Permanent Tracheostomy Care and social Stigma in Nigeria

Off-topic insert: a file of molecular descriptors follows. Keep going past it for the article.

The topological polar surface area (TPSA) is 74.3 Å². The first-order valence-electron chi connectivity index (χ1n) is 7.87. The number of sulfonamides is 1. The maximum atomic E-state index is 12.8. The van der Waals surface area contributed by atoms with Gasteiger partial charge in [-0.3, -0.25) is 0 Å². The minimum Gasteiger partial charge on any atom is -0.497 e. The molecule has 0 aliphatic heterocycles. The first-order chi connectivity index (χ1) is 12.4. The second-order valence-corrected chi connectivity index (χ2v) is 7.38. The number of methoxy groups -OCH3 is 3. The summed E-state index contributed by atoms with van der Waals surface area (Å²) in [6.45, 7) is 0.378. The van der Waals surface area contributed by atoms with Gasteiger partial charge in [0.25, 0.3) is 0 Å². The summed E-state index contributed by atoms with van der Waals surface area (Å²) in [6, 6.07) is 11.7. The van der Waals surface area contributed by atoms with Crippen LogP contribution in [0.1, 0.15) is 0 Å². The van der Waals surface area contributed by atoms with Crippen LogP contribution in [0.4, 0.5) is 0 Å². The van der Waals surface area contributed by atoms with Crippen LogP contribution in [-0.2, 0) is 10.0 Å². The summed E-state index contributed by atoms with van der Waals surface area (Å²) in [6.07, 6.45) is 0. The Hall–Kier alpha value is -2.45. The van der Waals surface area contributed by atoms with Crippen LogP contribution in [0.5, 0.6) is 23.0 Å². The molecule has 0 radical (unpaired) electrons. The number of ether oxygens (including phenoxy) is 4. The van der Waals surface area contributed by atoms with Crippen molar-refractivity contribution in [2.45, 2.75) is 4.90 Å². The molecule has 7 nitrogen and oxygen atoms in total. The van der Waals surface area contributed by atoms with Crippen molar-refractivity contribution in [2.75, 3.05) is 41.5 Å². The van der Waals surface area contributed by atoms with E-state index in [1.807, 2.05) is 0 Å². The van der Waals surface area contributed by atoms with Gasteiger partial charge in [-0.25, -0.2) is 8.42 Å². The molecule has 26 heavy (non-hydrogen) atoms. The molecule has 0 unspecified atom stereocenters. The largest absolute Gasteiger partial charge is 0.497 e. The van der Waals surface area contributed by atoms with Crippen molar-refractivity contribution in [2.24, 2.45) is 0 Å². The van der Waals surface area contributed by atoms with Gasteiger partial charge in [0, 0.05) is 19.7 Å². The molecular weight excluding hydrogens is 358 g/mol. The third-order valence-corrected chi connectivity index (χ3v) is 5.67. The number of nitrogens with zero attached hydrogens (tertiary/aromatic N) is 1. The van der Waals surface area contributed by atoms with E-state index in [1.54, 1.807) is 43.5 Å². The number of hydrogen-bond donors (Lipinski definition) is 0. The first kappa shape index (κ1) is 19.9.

Lifesaving therapies may sometimes require the surgical removal or interference with a normal body structure that is obvious to the people in the immediate social environment. These may elicit some unsavory reaction, from people around, causing adverse psychological effects on the patients concerned. Permanent tracheostomy is one of such surgical procedures; though intended to be life-saving, may end up being a permanent disability. Permanent tracheostomy is done for patients with permanent recurrent laryngeal nerve damage post-thyroidectomy, post- laryngectomy (due to oropharyngeal cancer), head and neck trauma and some neck cancers. Due to the small percentage of surgical, hospital attending patients needing tracheostomy, the special concerns of these patients have been easily overlooked. These group of patients have peculiar problems managing the tracheostomy, starting from prolonged hospital stay, and multiple hospital admission both contributing to their cost burden. Few publications have been done in our environment on the psychological impact on adults and children who end up with this surgery as in other climes. Outside the initial Problems of negative attitude of immediate family, speech difficulty and nonavailabilty of tracheostomy tube parts to enhance speech; Social stigmatization is a source of grave concern, which requires concerted efforts at rehabilitation and social re-integration. The travails of the permanent tracheostomy patient is mitigated, not only by highly skilled and specialized medical care; but also by advocacy groups for such a minority ailment: unlike sickle cell, hypertension, and diabetes that over time have become familiar to the populace. Advocacy groups can help in ensuring availability of tracheostomy accessories to aid speech, thereby making the tracheostomy patient attractive in the community and aiding meaningful social integration. This would make them a voice for the “voiceless”; to mitigate the effects of stigmatization and discrimination in the Nigerian society.